I recently wrote the following blog: Azure Web Apps in Docker Containers. I wrote the blog using Google Docs. I provided pictures for technical steps within the blog, but I was unsure about the overall look and feel. I am going to recreate the blog page in a few steps using MockOla. This is a straightforward process, and it aids in creating a more professional product than a typical, lo-fi mockup.
In this blog, we’ll create the blog mockup. The process, in this case, has 5 simple steps:
- Use widgets found in the palettes on the sidebar
- Customize those widgets
- Import images
- Use the draw function to get feedback
- Save the mockup as a .png
Open up your browser and find your way to mockola.com. The tool is completely free to use, and you won’t need to make an account or log in to use it. Don’t worry, though, you’ll still be able to download and/or save your designs locally.
Upon arriving at the site, you’ll see this screen:
Step 1: Adding Widgets from the Palettes Sidebar
The sidebar on the left side of the screen provides widgets that can be dragged and dropped onto the canvas. The sidebar is divided into 5 palettes: Architecture, Shapes, UI, UML, and Flow.
In our example, we will be using the UI palette. On the sidebar, click UI to expand the UI palette.
To add any widget to the canvas, simply click, drag and drop. For my design, I need the web browser widget. Within the UI palette, find the web browser widget and click, drag, and drop it onto the canvas.
Step 2: Customizing Widgets
Let’s start by resizing, the browser widget. Clicking on a widget once will allow you to adjust its size.
Widgets are fully customizable. Double click any widget to change its default properties.
For our example, we’ll customize the properties of the web browser widget we inserted. Start by double-clicking it. This opens the properties pop-up.
Let’s change the Label from the default value to the url of the site (in our case https://keyholesoftware.com/blog/).
Step 3: Importing Images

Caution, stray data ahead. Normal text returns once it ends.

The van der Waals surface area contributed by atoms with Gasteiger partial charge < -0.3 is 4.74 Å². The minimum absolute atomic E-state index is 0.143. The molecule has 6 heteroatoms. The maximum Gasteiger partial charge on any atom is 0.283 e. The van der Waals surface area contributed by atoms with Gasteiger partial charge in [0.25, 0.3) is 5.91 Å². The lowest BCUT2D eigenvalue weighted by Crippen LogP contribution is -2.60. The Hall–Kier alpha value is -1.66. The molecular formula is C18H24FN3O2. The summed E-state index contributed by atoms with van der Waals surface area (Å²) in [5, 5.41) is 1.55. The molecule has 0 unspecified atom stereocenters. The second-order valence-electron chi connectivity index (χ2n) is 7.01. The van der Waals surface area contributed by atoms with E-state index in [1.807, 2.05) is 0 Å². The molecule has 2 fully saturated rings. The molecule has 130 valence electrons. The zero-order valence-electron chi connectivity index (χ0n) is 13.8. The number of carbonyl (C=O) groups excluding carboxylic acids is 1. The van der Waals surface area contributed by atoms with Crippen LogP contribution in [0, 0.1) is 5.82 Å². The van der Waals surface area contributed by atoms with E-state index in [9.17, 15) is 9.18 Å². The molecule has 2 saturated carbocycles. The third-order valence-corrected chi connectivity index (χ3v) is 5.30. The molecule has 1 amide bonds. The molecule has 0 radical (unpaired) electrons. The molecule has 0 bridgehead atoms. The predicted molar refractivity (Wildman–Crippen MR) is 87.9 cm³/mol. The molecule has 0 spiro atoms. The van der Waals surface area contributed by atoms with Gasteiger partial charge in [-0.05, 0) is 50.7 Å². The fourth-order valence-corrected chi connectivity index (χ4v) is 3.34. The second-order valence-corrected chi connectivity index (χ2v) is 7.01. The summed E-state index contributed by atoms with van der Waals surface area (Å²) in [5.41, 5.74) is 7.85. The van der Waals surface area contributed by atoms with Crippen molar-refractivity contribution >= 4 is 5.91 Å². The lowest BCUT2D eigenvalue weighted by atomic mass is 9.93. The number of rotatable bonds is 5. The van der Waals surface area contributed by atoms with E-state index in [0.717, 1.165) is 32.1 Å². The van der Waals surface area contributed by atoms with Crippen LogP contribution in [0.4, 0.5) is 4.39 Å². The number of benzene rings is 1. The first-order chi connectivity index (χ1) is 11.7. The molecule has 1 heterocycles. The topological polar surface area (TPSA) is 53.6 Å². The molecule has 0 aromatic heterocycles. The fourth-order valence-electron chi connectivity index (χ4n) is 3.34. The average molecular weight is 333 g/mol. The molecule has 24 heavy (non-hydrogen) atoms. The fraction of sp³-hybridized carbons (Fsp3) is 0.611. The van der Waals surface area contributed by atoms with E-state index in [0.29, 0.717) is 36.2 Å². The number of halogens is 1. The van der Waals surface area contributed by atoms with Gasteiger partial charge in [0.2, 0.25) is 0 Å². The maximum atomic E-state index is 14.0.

With MockOla, you also have the ability to upload your own images to enrich your designs and diagrams. To do so, find the image widget in the UI palette.
Next, click, drag, and drop it onto the canvas.
Clicking on the image widget will allow you to upload an image. This is the result:
Just like other widgets, you are able to resize your image.
Next, for our example, we will insert a label widget by dragging and dropping it onto the canvas.
Double click the label widget to open the properties pop-up. We will change the default label text and increase the font size.
Next, we’ll drag and drop another label widget onto the canvas. Open up the properties pop-up (by double-clicking on the widget), and then change the fill color property to blue.
For the purposes that I intend, my simple mockup is now complete.
Step 4: Using the Draw Function
I’m all done designing, but before I use the mockup, I want to get some other opinions from my coworkers.
MockOla has a draw function that makes this easy.
I’ll use it to see if I can get some feedback from my co-workers. clicking on the pencil icon (above) will turn on the draw function. You can adjust both the color and size to your liking.
Step 5: Saving and Downloading Your Design
In order to send this off for feedback, I’ll need to save and download the image. To do so, click Download PNG.
After saving the image, I dropped it into Slack to start a conversation and sent it off.
MockOla will automatically crop the image, so there is not excess whitespace from areas of the canvas that was not used. MockOla also has Expand Multiplier that can greatly increase the size of the image – a pretty handy feature depending on how you intend to use your design.
That wraps up this example! Keep in mind, this was a relatively simple scenario meant for a blog post. MockOla can be used for a very wide variety of projects.
Other MockOla-Use Examples
MockOla can be used for any number of possibilities. Below are examples of a UML Diagram and another UI Diagram both built using MockOla.
MockOla is a simple and diverse tool that has many use cases. In this post, we created a blog mockup by dragging and dropping widgets, customizing those widgets through the property pop-up, importing an image, and using the draw function to request feedback. Finally, we saved and downloaded the image as a .png file.
This mockup was finished in a couple of minutes. The best part of MockOla is it allows the user to have the ease of a lo-fi mockup, but the end result of a polished, professional-looking product.
Be sure to check out our recent videos on MockOla! You’ll find quick tutorials and how-tos that will make using the tool even easier.
A General How-To on MockOla:
A More Specific Tutorial of MockOla’s UML Palette: